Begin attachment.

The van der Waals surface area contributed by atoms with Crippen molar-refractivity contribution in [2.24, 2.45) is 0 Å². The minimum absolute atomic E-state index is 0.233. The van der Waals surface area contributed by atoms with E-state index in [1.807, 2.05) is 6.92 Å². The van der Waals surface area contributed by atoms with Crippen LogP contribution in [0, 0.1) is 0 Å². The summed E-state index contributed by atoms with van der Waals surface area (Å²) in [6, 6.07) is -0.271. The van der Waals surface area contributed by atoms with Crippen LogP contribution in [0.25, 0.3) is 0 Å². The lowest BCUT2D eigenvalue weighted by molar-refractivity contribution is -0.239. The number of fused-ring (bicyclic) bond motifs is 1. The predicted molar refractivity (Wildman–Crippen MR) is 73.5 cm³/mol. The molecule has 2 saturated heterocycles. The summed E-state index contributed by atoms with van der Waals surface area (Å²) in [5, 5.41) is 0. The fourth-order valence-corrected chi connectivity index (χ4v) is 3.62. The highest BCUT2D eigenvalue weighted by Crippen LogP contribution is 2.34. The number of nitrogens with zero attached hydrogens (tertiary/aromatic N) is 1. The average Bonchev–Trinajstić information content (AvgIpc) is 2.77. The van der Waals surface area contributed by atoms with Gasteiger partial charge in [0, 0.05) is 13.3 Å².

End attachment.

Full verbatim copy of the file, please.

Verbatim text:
The van der Waals surface area contributed by atoms with Crippen molar-refractivity contribution in [2.24, 2.45) is 0 Å². The minimum absolute atomic E-state index is 0.233. The van der Waals surface area contributed by atoms with E-state index in [1.807, 2.05) is 6.92 Å². The van der Waals surface area contributed by atoms with Crippen LogP contribution in [0, 0.1) is 0 Å². The summed E-state index contributed by atoms with van der Waals surface area (Å²) in [6, 6.07) is -0.271. The van der Waals surface area contributed by atoms with Crippen LogP contribution in [0.25, 0.3) is 0 Å². The lowest BCUT2D eigenvalue weighted by molar-refractivity contribution is -0.239. The number of fused-ring (bicyclic) bond motifs is 1. The predicted molar refractivity (Wildman–Crippen MR) is 73.5 cm³/mol. The molecule has 2 saturated heterocycles. The summed E-state index contributed by atoms with van der Waals surface area (Å²) in [5, 5.41) is 0. The fourth-order valence-corrected chi connectivity index (χ4v) is 3.62. The highest BCUT2D eigenvalue weighted by Crippen LogP contribution is 2.34. The number of nitrogens with zero attached hydrogens (tertiary/aromatic N) is 1. The average Bonchev–Trinajstić information content (AvgIpc) is 2.77. The van der Waals surface area contributed by atoms with Gasteiger partial charge in [0, 0.05) is 13.3 Å².